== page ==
Growing Corn in Western Australia
Corn is one of those veggies that just tastes so much better if you grow it yourself! You need a fair amount of space to grow corn, because it’s wind pollinated so you need a decent amount of plants to get a high enough pollination rate. It’s a warm season crop which originates in South America and thrives in the hot, dry Western Australian summers. Supermarkets usually stock sweet corn, while other varieties are grown and dried for maizemeal and popcorn. The maizemeal varieties can also be eaten fresh, but they aren’t as sweet as sweet corn. They are still pretty delicious and definitely worth a try for the more adventurous eaters.
Make sure to plant enough corn plants, 12 plants is probably the smallest you can go, but the fertilization rates will be much better if you have space for 40 – 80 plants. If you plan to save your seeds for next year, you’ll need to have at least 40 plants to maintain genetic variety.
Corn is a particularly heavy feeder. Add lots of compost and well-rotted manure to your soil before planting and dig it through well. Then add some blood and bone, rake it through, water well and let it sit for a week before planting.
Sow your corn once its consistently warm and all danger of frost has passed.
The minimum size for a corn bed is 4 plants by 3 plants. Sow your seeds according to the directions on the packaging. Sow 2 seeds per hole and then thin them out once they're up and established. The thinned plants can be used to fill in any gaps in the bed if germination rates are low. As a fun experiment, you could try the 3 sisters companion planting combination to make the most of the space needed for your corn.
Plant your seedlings out once its consistently warm and all danger of frost has passed.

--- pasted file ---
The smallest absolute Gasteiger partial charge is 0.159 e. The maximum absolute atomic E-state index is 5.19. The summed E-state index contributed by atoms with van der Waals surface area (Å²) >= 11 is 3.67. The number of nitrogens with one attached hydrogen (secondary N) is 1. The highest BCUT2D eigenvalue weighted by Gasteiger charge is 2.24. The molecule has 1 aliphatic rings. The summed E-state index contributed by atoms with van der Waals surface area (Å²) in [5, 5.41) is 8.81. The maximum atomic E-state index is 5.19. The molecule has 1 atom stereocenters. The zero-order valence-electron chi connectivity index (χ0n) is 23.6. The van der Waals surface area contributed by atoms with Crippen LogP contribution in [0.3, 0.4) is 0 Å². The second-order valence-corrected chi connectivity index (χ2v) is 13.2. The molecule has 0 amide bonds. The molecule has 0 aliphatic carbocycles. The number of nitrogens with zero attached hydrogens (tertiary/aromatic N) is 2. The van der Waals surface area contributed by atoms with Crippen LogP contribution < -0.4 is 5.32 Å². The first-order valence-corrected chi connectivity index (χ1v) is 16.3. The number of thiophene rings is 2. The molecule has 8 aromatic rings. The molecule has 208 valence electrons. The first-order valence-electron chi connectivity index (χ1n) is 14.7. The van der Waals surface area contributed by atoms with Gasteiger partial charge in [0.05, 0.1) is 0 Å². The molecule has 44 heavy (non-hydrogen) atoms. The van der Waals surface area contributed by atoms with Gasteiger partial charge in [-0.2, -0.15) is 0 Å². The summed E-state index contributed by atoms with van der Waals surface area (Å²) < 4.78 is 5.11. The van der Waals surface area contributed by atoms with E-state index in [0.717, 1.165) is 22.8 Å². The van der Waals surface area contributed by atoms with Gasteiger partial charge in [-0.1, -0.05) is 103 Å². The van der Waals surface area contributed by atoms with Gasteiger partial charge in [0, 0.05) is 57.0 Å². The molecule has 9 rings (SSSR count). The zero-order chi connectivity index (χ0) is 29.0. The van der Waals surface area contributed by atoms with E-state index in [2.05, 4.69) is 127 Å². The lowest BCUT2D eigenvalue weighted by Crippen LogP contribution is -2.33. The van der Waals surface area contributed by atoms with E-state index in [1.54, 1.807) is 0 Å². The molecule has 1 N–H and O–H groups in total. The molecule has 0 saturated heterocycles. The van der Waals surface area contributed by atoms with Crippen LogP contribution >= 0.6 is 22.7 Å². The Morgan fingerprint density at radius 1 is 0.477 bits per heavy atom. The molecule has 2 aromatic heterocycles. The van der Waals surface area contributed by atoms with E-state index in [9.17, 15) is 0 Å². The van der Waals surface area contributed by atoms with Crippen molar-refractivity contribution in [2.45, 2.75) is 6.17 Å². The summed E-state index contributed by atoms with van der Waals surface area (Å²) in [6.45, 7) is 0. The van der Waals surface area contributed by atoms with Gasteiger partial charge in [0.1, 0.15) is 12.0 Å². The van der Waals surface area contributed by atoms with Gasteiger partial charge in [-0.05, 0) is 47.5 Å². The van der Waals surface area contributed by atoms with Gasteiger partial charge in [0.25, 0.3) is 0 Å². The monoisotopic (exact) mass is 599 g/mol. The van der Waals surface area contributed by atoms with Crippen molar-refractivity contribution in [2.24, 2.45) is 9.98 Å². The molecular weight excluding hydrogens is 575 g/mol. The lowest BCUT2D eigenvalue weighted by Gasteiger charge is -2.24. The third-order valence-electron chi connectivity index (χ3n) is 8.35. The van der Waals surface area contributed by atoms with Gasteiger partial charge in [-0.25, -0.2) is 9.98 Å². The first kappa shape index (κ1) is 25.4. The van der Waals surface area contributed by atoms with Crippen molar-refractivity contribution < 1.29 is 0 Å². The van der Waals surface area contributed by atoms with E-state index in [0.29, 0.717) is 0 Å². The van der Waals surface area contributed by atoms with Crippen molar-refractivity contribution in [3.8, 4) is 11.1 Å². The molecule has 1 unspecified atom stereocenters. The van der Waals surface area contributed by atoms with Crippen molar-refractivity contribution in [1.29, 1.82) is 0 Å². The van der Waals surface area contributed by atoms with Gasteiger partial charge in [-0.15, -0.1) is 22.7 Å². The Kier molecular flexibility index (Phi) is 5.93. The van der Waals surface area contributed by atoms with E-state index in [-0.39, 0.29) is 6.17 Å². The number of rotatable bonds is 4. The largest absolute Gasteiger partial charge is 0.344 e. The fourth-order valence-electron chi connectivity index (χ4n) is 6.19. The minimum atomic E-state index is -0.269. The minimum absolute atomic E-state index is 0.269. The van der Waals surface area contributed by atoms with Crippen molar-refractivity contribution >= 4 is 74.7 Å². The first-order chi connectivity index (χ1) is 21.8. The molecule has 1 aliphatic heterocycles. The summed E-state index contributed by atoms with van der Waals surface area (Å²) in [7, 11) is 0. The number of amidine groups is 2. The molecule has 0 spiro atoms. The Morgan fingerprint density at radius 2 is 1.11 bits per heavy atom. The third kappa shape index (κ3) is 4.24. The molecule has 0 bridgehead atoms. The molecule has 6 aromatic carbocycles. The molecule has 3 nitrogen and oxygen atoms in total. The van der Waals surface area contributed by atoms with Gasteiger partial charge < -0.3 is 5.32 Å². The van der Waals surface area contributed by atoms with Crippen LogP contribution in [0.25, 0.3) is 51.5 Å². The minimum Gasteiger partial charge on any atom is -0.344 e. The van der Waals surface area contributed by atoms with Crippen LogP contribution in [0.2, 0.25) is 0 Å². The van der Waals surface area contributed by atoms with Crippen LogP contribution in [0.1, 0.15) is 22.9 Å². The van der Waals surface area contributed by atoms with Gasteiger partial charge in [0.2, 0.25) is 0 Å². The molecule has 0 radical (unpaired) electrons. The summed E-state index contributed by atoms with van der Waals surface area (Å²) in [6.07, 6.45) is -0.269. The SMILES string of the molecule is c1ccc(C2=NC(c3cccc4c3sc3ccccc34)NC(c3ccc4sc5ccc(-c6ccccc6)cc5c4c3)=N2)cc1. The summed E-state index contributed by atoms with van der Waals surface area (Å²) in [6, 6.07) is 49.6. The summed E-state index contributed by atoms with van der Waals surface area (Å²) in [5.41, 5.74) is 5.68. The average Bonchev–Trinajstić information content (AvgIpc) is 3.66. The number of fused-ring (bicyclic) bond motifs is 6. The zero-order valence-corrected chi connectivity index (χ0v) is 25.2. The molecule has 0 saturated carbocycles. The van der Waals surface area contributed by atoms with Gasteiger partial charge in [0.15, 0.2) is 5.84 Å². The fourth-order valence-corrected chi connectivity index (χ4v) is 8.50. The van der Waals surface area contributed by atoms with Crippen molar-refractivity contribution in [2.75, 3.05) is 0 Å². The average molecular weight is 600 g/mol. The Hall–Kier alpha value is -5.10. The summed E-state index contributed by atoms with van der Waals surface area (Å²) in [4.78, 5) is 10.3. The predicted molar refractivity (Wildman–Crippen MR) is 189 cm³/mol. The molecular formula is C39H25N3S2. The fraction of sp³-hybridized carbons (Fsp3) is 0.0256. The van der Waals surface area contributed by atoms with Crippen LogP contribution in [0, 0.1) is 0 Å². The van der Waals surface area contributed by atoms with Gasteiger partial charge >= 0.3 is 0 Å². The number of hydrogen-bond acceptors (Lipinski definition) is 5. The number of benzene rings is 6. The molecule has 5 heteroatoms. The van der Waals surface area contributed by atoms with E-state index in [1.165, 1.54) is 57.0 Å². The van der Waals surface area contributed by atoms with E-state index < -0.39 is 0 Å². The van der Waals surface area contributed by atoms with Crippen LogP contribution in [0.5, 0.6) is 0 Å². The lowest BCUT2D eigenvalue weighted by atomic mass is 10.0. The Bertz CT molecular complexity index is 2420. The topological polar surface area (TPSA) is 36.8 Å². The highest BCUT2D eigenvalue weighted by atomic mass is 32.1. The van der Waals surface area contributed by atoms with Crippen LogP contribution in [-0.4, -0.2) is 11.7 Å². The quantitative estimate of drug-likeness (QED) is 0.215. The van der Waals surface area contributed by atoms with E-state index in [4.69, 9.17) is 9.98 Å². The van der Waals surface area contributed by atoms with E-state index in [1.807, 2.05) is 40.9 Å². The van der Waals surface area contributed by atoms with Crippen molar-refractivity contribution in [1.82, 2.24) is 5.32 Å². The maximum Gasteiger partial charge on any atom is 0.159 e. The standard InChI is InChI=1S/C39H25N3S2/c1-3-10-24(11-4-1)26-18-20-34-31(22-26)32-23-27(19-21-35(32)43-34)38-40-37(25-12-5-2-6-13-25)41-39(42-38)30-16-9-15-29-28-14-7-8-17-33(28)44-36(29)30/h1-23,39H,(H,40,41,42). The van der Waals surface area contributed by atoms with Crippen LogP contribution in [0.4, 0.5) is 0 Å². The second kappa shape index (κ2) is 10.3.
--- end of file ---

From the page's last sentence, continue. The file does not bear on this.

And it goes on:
Corn grows well from seedlings. Plant them into a well-prepared bed, water in and mulch well. Adding a small amount of organic bone meal to each hole will help your corn to develop a strong root system, which will get them through the hot dry weather and produce strong plants.
Corn is wind pollinated, so if your corn patch is on the small side (most urban gardens are), you’ll need to help a bit with pollination. There are various techniques, but an easy and effective way is to use brown paper bags. Keep an eye on the tassels (the male flower right on top of the stalk). Once the tassels turn yellow and start to produce pollen granules, place a bag over them and give them a good shake to collect the pollen. Then, using a paint brush, dust pollen over the female silks found lower on the plant. Repeat this every day for a week for best results. Always remember to wait until the dew on the pollen has dried before you collect it. Pollen doesn’t keep well, so collect a fresh batch each day. If that sounds a bit too labour intensive, you can just pick some tassels each day and dust the silk with them.
Your corn plants may develop side shoots called suckers. In earlier years it was thought that suckers should be removed, but these days it’s widely accepted that it’s better not to remove them. Breaking them off creates wounds which can allow diseases to enter the plant. Suckers have no detrimental effect on the main stalk and larger suckers may even help provide the main stalk with nutrients. If you want to break them off, try to do it while the suckers are still small, so that it has less of an effect on the main stalk.
Corn is a thirsty plant and needs lots of water, especially towards the end of the growing season when the cobs are swelling. The only time you shouldn’t over-water is when you plant your seeds. The seeds can rot easily in the ground, so give them a good soaking when you plant and then wait until they emerge to water again.
Corn is a heavy feeder. Start with a well-prepared bed and then feed again when the flowers appear. A nitrogen-rich feed like manure tea is ideal. Mound compost around your stalks to provide them extra nutrients.
A good thick mulch will make growing corn so much easier! It helps to smother the weeds and keep water in. Lucerne, sugar-cane or pea straw are all good options, but feel free to just use what you have on hand.
When the silks start to die and turn brown, your corn is probably ripe. Stick your nail into one of the kernels, if the liquid that comes out is clear, leave them a little longer. If its milky; its time to harvest.
Simply pull the cobs down till they snap away from the stalks. Heirloom sweetcorn varieties need to be eaten almost immediately. The newer, super sweet varieties can be stored for up to a week before their quality starts to deteriorate.